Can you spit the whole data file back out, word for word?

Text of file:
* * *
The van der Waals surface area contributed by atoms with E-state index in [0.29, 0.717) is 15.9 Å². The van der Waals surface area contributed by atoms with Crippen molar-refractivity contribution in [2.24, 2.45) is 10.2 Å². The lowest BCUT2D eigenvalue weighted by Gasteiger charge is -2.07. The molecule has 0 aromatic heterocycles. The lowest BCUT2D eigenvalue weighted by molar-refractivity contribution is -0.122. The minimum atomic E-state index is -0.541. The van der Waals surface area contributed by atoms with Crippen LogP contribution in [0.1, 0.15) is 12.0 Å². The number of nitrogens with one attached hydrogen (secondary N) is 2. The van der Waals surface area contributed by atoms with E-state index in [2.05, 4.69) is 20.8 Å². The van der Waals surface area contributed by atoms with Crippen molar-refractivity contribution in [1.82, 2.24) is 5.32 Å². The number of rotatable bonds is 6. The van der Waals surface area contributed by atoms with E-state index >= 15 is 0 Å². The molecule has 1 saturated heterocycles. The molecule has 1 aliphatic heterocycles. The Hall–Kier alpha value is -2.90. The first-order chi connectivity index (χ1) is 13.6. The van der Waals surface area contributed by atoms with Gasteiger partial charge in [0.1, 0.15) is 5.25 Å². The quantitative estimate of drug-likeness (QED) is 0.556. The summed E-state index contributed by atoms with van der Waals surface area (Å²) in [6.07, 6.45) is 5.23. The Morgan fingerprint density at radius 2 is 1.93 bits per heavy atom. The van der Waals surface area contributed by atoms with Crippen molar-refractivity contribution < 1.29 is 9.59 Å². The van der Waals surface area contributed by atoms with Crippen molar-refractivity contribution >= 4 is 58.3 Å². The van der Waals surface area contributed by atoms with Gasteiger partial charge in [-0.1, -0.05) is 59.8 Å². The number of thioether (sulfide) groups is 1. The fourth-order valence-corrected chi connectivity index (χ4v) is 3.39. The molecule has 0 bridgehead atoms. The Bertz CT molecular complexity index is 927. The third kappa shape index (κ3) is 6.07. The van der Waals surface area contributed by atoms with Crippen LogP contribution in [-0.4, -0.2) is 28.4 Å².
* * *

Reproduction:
The van der Waals surface area contributed by atoms with E-state index in [0.29, 0.717) is 15.9 Å². The van der Waals surface area contributed by atoms with Crippen molar-refractivity contribution in [2.24, 2.45) is 10.2 Å². The lowest BCUT2D eigenvalue weighted by Gasteiger charge is -2.07. The molecule has 0 aromatic heterocycles. The lowest BCUT2D eigenvalue weighted by molar-refractivity contribution is -0.122. The minimum atomic E-state index is -0.541. The van der Waals surface area contributed by atoms with Crippen LogP contribution in [0.1, 0.15) is 12.0 Å². The number of nitrogens with one attached hydrogen (secondary N) is 2. The van der Waals surface area contributed by atoms with E-state index in [2.05, 4.69) is 20.8 Å². The van der Waals surface area contributed by atoms with Crippen molar-refractivity contribution in [1.82, 2.24) is 5.32 Å². The number of rotatable bonds is 6. The van der Waals surface area contributed by atoms with E-state index >= 15 is 0 Å². The molecule has 1 saturated heterocycles. The molecule has 1 aliphatic heterocycles. The Hall–Kier alpha value is -2.90. The first-order chi connectivity index (χ1) is 13.6. The van der Waals surface area contributed by atoms with Gasteiger partial charge in [0.1, 0.15) is 5.25 Å². The quantitative estimate of drug-likeness (QED) is 0.556. The summed E-state index contributed by atoms with van der Waals surface area (Å²) in [6.07, 6.45) is 5.23. The Morgan fingerprint density at radius 2 is 1.93 bits per heavy atom. The van der Waals surface area contributed by atoms with Crippen molar-refractivity contribution < 1.29 is 9.59 Å². The van der Waals surface area contributed by atoms with Crippen molar-refractivity contribution >= 4 is 58.3 Å². The van der Waals surface area contributed by atoms with Gasteiger partial charge in [-0.1, -0.05) is 59.8 Å². The number of thioether (sulfide) groups is 1. The fourth-order valence-corrected chi connectivity index (χ4v) is 3.39. The molecule has 0 bridgehead atoms. The Bertz CT molecular complexity index is 927. The third kappa shape index (κ3) is 6.07. The van der Waals surface area contributed by atoms with Crippen LogP contribution in [-0.4, -0.2) is 28.4 Å².